If the blowout preventers and mud do not restrict the upward pressures of a kick, a blowout results, potentially shooting tubing, oil and gas up the wellbore, damaging the rig, and leaving well integrity in question.
Since BOPs are important for the safety of the crew and natural environment, as well as the drilling rig and the wellbore itself, authorities recommend, and regulations require, that BOPs be regularly inspected, tested and refurbished. Tests vary from daily test of functions on critical wells to monthly or less frequent testing on wells with low likelihood of control problems.
Exploitable reservoirs of oil and gas are increasingly rare and remote, leading to increased subsea deepwater well exploration and requiring BOPs to remain submerged for as long as a year in extreme conditions. As a result, BOP assemblies have grown larger and heavier (e.g. a single ram-type BOP unit can weigh in excess of 30,000 pounds), while the space allotted for BOP stacks on existing offshore rigs has not grown commensurately. Thus a key focus in the technological development of BOPs over the last two decades has been limiting their footprint and weight while simultaneously increasing safe operating capacity.
Two categories of blowout preventer are most prevalent:
BOP stacks frequently utilize both types, typically with at least one annular BOP stacked above several ram BOPs.
Types of Controlling methods
When wells are drilled on land or in very shallow water where the wellhead is above the water line, BOPs are activated by hydraulic pressure from a remote accumulator. Several control stations will be mounted around the rig. They also can be closed manually by turning large wheel-like handles.
In deeper offshore operations with the wellhead just above the mudline on the sea floor, there are five primary ways by which a BOP can be controlled. The possible means are:
- Hydraulic Control Signal: sent from surface through a hydraulic umbilical;
- Electrical Control Signal: sent from the surface through a control cable;
- Acoustical Control Signal: sent from the surface based on a modulated/encoded pulse of sound transmitted by an underwater transducer;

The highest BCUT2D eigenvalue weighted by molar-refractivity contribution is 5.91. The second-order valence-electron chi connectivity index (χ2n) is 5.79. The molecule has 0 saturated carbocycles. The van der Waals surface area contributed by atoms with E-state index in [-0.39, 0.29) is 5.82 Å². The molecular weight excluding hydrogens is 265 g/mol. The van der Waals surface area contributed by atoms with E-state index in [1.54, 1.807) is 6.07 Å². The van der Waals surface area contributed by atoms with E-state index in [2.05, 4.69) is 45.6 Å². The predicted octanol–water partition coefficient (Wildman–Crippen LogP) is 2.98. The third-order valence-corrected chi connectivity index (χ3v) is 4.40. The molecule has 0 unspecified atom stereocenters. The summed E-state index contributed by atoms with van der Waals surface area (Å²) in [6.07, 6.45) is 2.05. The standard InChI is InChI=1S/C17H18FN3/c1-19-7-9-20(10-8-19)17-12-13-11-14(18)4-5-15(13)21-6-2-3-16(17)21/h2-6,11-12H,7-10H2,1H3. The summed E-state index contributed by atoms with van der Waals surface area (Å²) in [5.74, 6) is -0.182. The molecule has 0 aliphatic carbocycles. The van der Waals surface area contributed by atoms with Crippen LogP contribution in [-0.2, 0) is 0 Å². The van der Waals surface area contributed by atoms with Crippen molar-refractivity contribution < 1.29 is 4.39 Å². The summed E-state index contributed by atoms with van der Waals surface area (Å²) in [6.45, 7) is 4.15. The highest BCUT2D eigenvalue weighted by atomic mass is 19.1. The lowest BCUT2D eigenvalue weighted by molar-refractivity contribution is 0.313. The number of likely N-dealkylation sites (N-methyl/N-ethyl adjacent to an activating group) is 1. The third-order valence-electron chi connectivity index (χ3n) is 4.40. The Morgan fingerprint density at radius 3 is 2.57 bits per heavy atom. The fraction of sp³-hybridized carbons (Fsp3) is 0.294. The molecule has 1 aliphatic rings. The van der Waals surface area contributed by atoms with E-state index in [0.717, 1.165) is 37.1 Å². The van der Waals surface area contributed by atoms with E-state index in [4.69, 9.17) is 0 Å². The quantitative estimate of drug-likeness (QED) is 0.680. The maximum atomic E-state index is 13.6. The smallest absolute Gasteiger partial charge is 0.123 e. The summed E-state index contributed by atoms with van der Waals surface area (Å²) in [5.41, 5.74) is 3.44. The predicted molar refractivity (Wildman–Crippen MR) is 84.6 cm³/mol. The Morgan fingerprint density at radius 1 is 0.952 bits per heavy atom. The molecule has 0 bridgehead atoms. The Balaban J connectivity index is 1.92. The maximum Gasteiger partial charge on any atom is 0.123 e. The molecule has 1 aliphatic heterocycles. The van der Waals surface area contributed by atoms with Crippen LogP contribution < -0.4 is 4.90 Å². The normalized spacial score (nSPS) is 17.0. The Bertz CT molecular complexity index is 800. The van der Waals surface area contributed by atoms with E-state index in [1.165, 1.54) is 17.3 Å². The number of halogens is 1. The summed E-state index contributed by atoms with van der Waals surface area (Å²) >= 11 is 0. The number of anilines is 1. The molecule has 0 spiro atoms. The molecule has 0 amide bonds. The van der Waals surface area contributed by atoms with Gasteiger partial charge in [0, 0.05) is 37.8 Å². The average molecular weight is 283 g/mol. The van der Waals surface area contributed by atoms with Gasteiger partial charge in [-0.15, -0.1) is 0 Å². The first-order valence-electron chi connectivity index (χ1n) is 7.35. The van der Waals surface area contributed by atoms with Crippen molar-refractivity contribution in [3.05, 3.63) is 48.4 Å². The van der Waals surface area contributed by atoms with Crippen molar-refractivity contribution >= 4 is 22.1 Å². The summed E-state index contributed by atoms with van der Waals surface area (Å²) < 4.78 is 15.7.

- ROV Intervention: remotely operated vehicles (ROVs) mechanically control valves and provide hydraulic pressure to the stack (via “hot stab” panels);
- Deadman Switch / Auto Shear: fail-safe activation of selected BOPs during an emergency, and if the control, power and hydraulic lines have been severed.
Two control pods are provided on the BOP for redundancy. Electrical signal control of the pods is primary. Acoustical, ROV intervention and dead-man controls are secondary.
An emergency disconnect system/sequence, or EDS, disconnects the rig from the well in case of an emergency. The EDS is also intended to automatically trigger the deadman switch, which closes the BOP, kill and choke valves. The EDS may be a subsystem of the BOP stack’s control pods or separate.
Pumps on the rig normally deliver pressure to the blowout preventer stack through hydraulic lines. Hydraulic accumulators are on the BOP stack enable closure of blowout preventers even if the BOP stack is disconnected from the rig. It is also possible to trigger the closing of BOPs automatically based on too high pressure or excessive flow.
Blowout preventers come in a variety of styles, sizes and pressure ratings. Several individual units serving various functions are combined to compose a blowout preventer stack. Multiple blowout preventers of the same type are frequently provided for redundancy, an important factor in the effectiveness of fail-safe devices.
The primary functions of a blowout preventer system are to:
- Confine well fluid to the wellbore;
- Provide means to add fluid to the wellbore;
- Allow controlled volumes of fluid to be withdrawn from the wellbore.
Additionally, and in performing those primary functions, blowout preventer systems are used to:
- Regulate and monitor wellbore pressure;
- Center and hang off the drill string in the wellbore;
- Shut in the well (e.g. seal the void, annulus, between drillpipe and casing);
- “Kill” the well (prevent the flow of formation fluid, influx, from the reservoir into the wellbore) ;
- Seal the wellhead (close off the wellbore);
- Sever the casing or drill pipe (in case of emergencies).
Reference : Wikipedia